Can You Take A Bath When You're Trying To Conceive? Science Weighs In


In the south, old wives' tales are considered fact by the general population. During my trying to conceive journey (TTC), I’ve been told to tell my husband to not take hot showers or baths, and there has even been discussion about whether he should wear boxers or briefs thanks to these old wives' tales. (For the record, he's asked me to state he's been #teamboxer for a long time). But what about the ladies? Can you take a bath when you're trying to conceive? TTC forums will claim the heat can affect your fertility and even your eggs, but does this myth hold up to science?

Dr. David Diaz, a reproductive endocrinologist and fertility expert at Orange Coast Memorial Medical Center in Fountain Valley, California, says, thankfully, you don’t have to give up those luxurious, glorious, hot baths. Which, let's be honest, are a lifesaver some days. In fact, your eggs thrive in a warm environment. Score. “A woman's eggs are stored in the ovaries, which are ‘intra-abdominal’ organs, located deep inside the pelvis,” he says in an email interview with Romper. “This means their normal environmental temperature is 98.6 degrees. This implies that they function best within the body's naturally warm, moist environment.”

“Our natural core body temperature is maintained by multiple thermo-regulatory mechanisms designed to protect us from excessive heat build-up,” Diaz says. “Dilation of our blood vessels, perspiration, and increased breathing all work to cool the body and maintain normal temperature at all times. It is therefore unlikely that a long bath, sauna, or a hot tub would affect the number and quality of a woman's ‘oocytes' (eggs)."

According to Diaz, the best ways to make sure you keep your egg counts are up and healthy include not smoking, not drinking excessively, and maintaining a healthy weight.

But when it comes to your partner, according to the Mayo Clinic, heat most certainly does affect men’s fertility, and keeping “the boys” (testicles) cool is an important step in making sure he’s at peak fertility. When testicle temperatures get too hot, it causes a low sperm count. Heat from saunas, showers lasting more than 30 minutes, electric blankets, heating pads, and tight clothing like briefs and spandex could cause your testicles to become too hot, which decreases sperm quantity, the Mayo Clinic noted. So, mom, you were right. I'm sorry.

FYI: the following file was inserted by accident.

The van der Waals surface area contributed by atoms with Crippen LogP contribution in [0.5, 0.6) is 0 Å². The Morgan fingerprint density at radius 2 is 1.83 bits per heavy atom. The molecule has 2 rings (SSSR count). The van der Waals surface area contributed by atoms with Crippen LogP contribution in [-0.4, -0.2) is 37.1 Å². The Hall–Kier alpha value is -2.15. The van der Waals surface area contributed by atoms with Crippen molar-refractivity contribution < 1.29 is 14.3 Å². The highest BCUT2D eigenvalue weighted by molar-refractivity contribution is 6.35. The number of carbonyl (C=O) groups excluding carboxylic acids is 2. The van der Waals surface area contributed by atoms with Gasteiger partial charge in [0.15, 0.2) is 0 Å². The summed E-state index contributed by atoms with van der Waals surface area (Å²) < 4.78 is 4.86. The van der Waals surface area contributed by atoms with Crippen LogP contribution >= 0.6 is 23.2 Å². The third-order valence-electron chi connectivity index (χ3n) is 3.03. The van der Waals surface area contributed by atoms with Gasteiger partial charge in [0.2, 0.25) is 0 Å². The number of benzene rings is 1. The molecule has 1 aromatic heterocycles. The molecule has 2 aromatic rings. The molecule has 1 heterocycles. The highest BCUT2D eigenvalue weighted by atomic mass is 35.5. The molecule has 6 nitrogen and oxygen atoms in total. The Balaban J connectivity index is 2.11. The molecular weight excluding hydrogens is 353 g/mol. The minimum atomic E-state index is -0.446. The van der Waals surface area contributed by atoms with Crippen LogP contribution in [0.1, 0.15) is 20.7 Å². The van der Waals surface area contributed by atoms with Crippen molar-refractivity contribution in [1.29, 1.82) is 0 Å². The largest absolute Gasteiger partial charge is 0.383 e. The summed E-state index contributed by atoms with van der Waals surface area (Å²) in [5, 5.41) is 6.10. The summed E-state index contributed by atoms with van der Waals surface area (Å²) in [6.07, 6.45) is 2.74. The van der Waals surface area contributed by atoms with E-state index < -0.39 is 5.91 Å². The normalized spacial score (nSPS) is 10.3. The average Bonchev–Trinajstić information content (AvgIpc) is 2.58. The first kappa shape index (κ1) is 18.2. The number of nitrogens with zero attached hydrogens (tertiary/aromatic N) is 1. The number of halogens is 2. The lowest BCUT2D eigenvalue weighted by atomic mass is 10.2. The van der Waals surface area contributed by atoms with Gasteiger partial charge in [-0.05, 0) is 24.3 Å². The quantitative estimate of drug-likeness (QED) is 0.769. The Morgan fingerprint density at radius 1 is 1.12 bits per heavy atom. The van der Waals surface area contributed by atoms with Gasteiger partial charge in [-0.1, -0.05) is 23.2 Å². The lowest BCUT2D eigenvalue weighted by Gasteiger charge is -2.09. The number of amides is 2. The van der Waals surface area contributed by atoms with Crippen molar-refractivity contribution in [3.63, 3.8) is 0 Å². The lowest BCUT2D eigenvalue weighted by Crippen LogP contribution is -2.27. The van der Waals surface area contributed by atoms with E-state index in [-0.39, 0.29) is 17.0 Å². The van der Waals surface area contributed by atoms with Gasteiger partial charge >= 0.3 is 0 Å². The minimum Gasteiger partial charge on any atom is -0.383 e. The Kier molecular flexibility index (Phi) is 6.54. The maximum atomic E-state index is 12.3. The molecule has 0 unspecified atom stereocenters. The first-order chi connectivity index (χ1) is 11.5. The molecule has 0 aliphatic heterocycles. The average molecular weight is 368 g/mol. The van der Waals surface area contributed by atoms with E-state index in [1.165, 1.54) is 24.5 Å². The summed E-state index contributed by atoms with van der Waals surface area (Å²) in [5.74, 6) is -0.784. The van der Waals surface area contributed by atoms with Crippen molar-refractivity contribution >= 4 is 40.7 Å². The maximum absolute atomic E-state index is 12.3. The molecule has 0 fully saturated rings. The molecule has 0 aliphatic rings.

However, Dr. Daniel Shapiro, a reproductive endocrinologist at Prelude Fertility tells Romper, “Even though there will be a transient increase in scrotal temperature during a hot shower, the increase for a short period of time will not affect sperm production, which is constant in healthy men."


Dr. Philip Werthman, a urologist and director for the Center for Male Reproductive Medicine and Vasectomy Reversal in Los Angeles, California, does add that men who use hot tubs experience a drop in sperm production. “Simply put, heat is bad for sperm, and as a result, makes it extremely difficult for a couple trying to conceive,” he tells Romper.

Werthman also notes that it’s important for men to not hold laptops in their laps. “Laptop computers generate a great deal of heat that can be bad for sperm. I recommend to my patients keeping their laptop on a pillow or closer to their knees to avoid having the testes unnecessarily exposed to heat.”

Apparently, friction is also bad for testicles, as friction causes heat — especially if your partner is a cyclist. “The rise of temperature and possibility of injury may cause a low sperm count,” according to the Mayo Clinic.

Even the heat from hot, steamy summers can affect sperm count, adds Shapiro. “It has long been known that sperm counts drift down during the summer months, and that pregnancy occurs less frequently during the summer as a result.” Well that explains a lot. I wish I had known that before TTC all summer and getting frustrated with the lack of pregnancy.

So fear not, and partake in that hot, luxurious bath as often as you'd like — you absolutely deserve it. As far as your partner goes, maybe stick to TTC during the cooler months, and ask him to limit his showers to 30 minutes or less. Make sure he chooses boxers over briefs, and he stays away from cycling when TTC. And perhaps you should invest in a laptop “table” for his lap, to keep it away from the boys.


Dr. David Diaz, reproductive endocrinologist and fertility expert at Orange Coast Memorial Medical Center

Dr. Daniel Shapiro, reproductive endocrinologist at Prelude Fertility

Dr. PHilip Werthman, urologist and director at the Center for Male Reproductive Medicine and Vasectomy Reversal

This post was originally published on Sept. 9, 2017. It was updated on Aug. 21, 2019.

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